developed to accommodate a wide range of communities online.
    The original PICS proposers based their work on a general set of
    principles, detailed below. In the time since PICS and other content
    selections tools have been deployed on the web, much has been learned
    about the use of PICS-based techniques. This note builds on those
    Principles a set of functional guidelines for implementing PICS-based
    components of the Web infrastructure, PICS rating services, and
    PICS-based content selection tools to assure that they are designed in
    a manner that comports with the original PICS Principles and the free
    flow of information on the Web.
 Restatement of PICS Principles
    The original 22+ organizations that proposed the PICS Specifications
    also adopted the following statement of principles to guide their
      We believe that individuals, groups and businesses should have easy
      access to the widest possible range of content selection products,
      and a diversity of voluntary rating systems. 
      In order to advance its goals, PICS will devise a set of standards
      that facilitate the following: 
           enable content providers to voluntarily label the content they
           create and distribute. 
    Third-party rating: 
           enable multiple, independent labeling services to associate
           additional labels with content created and distributed by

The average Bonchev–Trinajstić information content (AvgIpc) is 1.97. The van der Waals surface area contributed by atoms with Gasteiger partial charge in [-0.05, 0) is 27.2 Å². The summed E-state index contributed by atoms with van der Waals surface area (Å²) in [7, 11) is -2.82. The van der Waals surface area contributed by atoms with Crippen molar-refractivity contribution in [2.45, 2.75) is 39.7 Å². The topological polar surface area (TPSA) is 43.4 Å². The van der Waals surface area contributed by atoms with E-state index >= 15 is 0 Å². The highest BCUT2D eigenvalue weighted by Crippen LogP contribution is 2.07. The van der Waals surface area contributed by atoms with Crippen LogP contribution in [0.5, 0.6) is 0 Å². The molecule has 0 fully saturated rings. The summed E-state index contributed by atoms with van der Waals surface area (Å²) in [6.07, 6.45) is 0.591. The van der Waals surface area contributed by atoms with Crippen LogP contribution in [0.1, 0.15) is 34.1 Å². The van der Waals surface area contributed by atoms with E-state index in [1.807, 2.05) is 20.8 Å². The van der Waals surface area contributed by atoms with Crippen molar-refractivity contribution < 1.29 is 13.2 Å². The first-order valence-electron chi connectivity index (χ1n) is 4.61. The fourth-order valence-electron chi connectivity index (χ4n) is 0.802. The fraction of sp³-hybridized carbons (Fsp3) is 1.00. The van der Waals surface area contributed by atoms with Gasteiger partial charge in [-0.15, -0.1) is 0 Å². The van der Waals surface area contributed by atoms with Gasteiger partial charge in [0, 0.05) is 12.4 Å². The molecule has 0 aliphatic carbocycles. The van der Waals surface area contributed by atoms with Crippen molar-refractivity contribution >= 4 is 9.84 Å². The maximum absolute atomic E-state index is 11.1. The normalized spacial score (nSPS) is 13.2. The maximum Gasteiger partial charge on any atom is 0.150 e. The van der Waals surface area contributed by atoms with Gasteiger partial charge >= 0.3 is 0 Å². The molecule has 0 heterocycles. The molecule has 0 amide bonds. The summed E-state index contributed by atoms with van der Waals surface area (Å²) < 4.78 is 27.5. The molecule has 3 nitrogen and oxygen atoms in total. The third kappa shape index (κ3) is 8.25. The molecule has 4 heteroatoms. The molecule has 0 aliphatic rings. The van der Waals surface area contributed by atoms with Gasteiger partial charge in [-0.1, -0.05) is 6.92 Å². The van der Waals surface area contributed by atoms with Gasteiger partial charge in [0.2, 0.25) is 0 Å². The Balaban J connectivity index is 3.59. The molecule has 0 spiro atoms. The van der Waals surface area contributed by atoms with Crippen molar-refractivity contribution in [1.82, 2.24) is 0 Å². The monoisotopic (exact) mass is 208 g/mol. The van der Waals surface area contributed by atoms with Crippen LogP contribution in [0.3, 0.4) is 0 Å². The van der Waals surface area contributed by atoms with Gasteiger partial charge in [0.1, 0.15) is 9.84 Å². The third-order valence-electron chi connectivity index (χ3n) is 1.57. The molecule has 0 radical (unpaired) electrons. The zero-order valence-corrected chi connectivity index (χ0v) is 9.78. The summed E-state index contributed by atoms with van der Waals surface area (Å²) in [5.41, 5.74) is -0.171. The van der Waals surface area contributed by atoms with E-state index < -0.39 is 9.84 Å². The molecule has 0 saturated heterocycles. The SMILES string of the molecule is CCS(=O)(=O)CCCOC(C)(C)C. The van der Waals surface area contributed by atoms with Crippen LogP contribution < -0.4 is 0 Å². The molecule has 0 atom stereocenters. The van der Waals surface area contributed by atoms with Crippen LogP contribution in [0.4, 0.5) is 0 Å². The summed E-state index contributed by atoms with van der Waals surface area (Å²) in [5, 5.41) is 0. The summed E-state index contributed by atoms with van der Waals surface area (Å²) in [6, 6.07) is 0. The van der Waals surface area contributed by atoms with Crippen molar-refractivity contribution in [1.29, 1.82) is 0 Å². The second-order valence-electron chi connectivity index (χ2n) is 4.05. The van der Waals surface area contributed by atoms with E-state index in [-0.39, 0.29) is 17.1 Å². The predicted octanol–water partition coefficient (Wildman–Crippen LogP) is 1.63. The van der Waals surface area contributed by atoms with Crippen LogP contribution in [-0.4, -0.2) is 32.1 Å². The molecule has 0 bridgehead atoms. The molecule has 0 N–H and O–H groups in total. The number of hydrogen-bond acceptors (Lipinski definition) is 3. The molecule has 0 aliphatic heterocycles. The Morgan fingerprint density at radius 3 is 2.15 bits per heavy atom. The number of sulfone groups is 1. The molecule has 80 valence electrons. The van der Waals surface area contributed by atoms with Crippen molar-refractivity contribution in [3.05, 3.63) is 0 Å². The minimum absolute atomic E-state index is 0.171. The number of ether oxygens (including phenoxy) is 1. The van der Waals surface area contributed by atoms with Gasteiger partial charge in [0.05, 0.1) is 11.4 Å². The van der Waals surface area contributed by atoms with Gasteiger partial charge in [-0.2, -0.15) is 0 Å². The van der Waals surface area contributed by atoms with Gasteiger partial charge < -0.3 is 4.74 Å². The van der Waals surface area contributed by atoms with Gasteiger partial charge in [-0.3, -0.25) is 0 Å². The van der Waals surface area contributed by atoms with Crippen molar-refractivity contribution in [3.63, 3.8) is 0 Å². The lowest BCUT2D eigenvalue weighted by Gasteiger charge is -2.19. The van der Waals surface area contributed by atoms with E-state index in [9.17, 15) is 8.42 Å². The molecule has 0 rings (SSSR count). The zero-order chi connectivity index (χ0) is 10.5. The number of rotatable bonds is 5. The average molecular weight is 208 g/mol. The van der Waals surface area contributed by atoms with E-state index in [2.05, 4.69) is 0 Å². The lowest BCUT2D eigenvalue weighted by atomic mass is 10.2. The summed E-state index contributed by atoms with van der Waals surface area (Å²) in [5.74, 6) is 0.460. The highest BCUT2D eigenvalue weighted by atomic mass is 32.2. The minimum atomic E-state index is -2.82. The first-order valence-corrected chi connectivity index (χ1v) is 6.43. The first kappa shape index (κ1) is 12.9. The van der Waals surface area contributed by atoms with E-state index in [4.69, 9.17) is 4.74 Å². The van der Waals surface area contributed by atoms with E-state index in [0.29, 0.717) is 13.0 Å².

others. Services may devise their own labeling systems, and the
           same content may receive different labels from different
           enable users, parents and teachers to use ratings and labels
           from a diversity of sources to control the information that
           they or children under their supervision receive. 
      PICS members believe that an open labeling platform which
      incorporates these features provides the best way to preserve and
      enhance the vibrancy and diversity of the Internet. Easy access to
      technology which enables first and third party rating of content
      will give users maximum control over the content they receive
      without requiring new restrictions on content providers. 
 Guidelines for the Usage of PICS
    In addition to the principles above, we recommend that systems and
    services based on PICS ought to be implemented with the following
    guidelines in mind. These guidelines promote the principles of
    diversity, disclosure, control, and transparency.
      * Using PICS Rating Systems and Services: The Web, through PICS
        implementations, ought to support access to a variety of labeling
        systems that reflect the diversity of moral and cultural values
        held by those that use the Net.
          1. No single rating system and service can perfectly meet the
             needs of all the communities on the web.
          2. The ability of multiple organizations to use PICS  to create
             lists of suggested content is an encouraged means of using
             PICS. These lists may be distributed through label bureaus
             and be used for searching, or as "white" lists of materials
             that should be permitted even if they would otherwise be
          3. Filtration and labeling schemes should be designed such that
             the combined effect does not lead to a chilling of expression
             or the creation of significant barriers to diverse opinion
             and content. Small and non-commercial sites should continue
             to be a part of the Web available to all users.